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Tide of Plastic: Amazon’s Plastic Waste Soars in 2021, Says Report

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Ocean conservation group
has a message for
: Slash the plastic packaging that is polluting the world’s waterways and seas and threatening marine life. 

According to a new report from the organization, Amazon (ticker: AMZN) produced an estimated 709 million pounds of plastic packaging waste—which includes mailers, Bubble Wrap, inflatable pillows, film, and other types of protective packaging—in 2021, a jump of 18% from 2020.

Amazon, however, said Oceana’s numbers are “exaggerated and inaccurate” and based “on a lot of assumptions.”

“While we share Oceana’s commitment to protect the world’s oceans and respect their work, they continue to release flawed data and overinflated information about our business,” Amazon said, adding: “Since we have the actual data and numbers to do the calculations, we know that our figures are accurate.”

On Tuesday, Amazon published a blog outlining how the company is reducing its packaging.

In 2021, the retailer said it used 97,222 metric tons—about 214 million pounds—of single-use plastic for its “outbound packaging,” which “represents the vast majority of our plastic packaging footprint.”

Oceana welcomed the new information. “After refusing for years to be transparent about its global plastic packaging footprint, Amazon has taken a step in the right direction by disclosing information on the amount of plastic packaging it uses for part of its business,” Matt Littlejohn, Oceana’s senior vice president for strategic initiatives, said in a statement.

But, he added, the reported figure of roughly 214 million pounds isn’t directly comparable to Oceana’s estimate, which was calculated by analyzing e-commerce and packaging market data and includes all sales through Amazon’s e-commerce platforms globally.

Littlejohn said it was disappointing that Amazon “is not stepping forward and making a commitment on plastic, like many other big companies are.”

Oceana said that up to 26 million pounds of Amazon’s plastic waste produced in 2021 would end up in the world’s oceans and waterways and that the type of plastic used by the giant retailer—plastic film—can be damaging to marine life. Whales, dolphins, and turtles are especially at risk from eating plastic film. 

Every year, an estimated 33 billion pounds of plastic leak into oceans—roughly equivalent to dumping two garbage trucks full of plastic into the oceans every 60 seconds, Oceana said. 

“It’s a crisis for the oceans,” said Littlejohn. “It’s important, given Amazon’s pre-eminent role as the world’s largest retailer, that they show the way forward.”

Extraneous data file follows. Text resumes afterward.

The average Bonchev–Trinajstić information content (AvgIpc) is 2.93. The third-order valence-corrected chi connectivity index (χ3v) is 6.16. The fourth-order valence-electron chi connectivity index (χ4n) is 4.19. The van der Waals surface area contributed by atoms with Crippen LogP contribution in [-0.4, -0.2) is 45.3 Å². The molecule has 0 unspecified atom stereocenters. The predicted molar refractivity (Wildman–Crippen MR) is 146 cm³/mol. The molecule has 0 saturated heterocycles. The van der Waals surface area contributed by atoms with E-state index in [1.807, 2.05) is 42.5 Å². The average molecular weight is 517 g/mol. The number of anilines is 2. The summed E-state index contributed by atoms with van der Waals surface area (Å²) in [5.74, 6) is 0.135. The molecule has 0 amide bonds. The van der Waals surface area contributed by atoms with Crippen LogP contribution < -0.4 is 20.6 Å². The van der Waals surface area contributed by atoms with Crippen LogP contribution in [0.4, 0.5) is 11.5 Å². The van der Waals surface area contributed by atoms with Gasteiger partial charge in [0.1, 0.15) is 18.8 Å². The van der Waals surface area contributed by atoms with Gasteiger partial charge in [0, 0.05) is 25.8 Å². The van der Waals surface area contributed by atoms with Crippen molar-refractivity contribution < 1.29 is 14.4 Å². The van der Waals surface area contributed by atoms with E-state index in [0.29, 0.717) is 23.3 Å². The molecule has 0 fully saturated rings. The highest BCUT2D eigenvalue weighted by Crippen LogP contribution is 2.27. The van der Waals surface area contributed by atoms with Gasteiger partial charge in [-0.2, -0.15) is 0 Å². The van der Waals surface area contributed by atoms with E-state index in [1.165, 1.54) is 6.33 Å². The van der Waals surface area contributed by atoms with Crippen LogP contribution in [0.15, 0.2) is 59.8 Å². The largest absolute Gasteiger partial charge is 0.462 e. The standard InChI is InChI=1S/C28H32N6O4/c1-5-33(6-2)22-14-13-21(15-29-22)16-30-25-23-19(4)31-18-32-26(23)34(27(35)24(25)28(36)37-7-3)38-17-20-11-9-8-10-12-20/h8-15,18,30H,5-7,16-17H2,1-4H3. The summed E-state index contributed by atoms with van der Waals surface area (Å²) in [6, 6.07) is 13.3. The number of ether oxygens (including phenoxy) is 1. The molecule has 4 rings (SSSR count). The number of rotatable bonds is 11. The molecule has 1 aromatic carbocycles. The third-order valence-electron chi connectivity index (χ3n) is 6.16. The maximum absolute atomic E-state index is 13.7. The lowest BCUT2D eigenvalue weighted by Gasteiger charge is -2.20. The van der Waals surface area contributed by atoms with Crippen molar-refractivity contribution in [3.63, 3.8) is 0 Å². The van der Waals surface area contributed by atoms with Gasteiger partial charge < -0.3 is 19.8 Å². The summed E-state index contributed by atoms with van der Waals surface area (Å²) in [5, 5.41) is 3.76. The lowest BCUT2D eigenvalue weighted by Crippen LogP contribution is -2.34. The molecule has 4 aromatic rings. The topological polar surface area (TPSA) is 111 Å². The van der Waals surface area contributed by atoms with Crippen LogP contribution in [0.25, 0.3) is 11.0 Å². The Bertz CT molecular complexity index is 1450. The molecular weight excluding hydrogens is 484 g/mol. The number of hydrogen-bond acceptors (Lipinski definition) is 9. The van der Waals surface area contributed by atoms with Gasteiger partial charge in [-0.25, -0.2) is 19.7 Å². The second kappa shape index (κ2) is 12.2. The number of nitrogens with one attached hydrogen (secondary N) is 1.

As for how much ends up in oceans and waterways, Amazon reiterated that Oceana’s estimates are inaccurate and an oversimplification.

The international advocacy group called on Amazon to reduce the total amount of plastic packaging it uses by at least a third below 2022 level by 2030; publicly report on its plastic footprint; and report on and take responsibility for the climate impact of all its products sold through the e-commerce website and the packaging used for shipping the items.

Plastic bags and packaging film are among the least recyclable plastic products.

Craig Cookson, senior director of plastics sustainability at the American Chemistry Council, an industry group representing plastics manufacturers, said plastic film and flexible plastics “aren’t commonly recycled curbside across the U.S.” but that the industry is working to change that.

“Plastics don’t belong in the ocean,” he said. “They have a lot of great uses, but we need to do a better job as an industry and society in recycling our plastics.”

Jan Dell, an independent chemical engineer and founder of the nonprofit the Last Beach Cleanup, disputes claims that plastic pouches and air bags, such as those used by Amazon, are recyclable. The retailer should shift its plastic packaging from plastic film to paper and cardboard, which is recyclable, she says, adding: “There’s an obvious alternative; a good solution.” 

In a statement emailed to Barron’s, Amazon said it is “working to minimize its packaging altogether” and that its “plastic mailers and air pillows have the How2Recycle label and can be dropped off for recycling at participating Store Drop-Off locations.” In cases where the company can’t eliminate the packaging materials altogether, Amazon is “looking into replacing plastics with existing alternative material options that are more readily recyclable today.”

Investors are increasingly paying attention to the issue of single-use plastics and waste. In May, nearly half of Amazon’s shareholders—48.9%—voted in favor of a non-binding shareholder resolution from As You Sow, supported by Oceana, calling on the company to address its growing plastic packaging problem. 

“It’s clear, based on the response we’ve gotten to the campaign, that more and more investors are concerned about the plastic pollution crisis and want Amazon and other companies to take action to address it,” said Littlejohn.

Plastics are mostly made from fossil fuels, and only a fraction are recycled. One reason is that it is much cheaper to make most types of plastic from scratch than it is to recycle used plastic into something new. The price of virgin plastic has fallen thanks to cheap natural gas from fracking. 

According to the most recent data estimates available from the Environmental Protection Agency (EPA), just three million tons, or 8.7 percent, of the plastic that was discarded in the U.S. in 2018 was recycled.  

Write to Lauren Foster at


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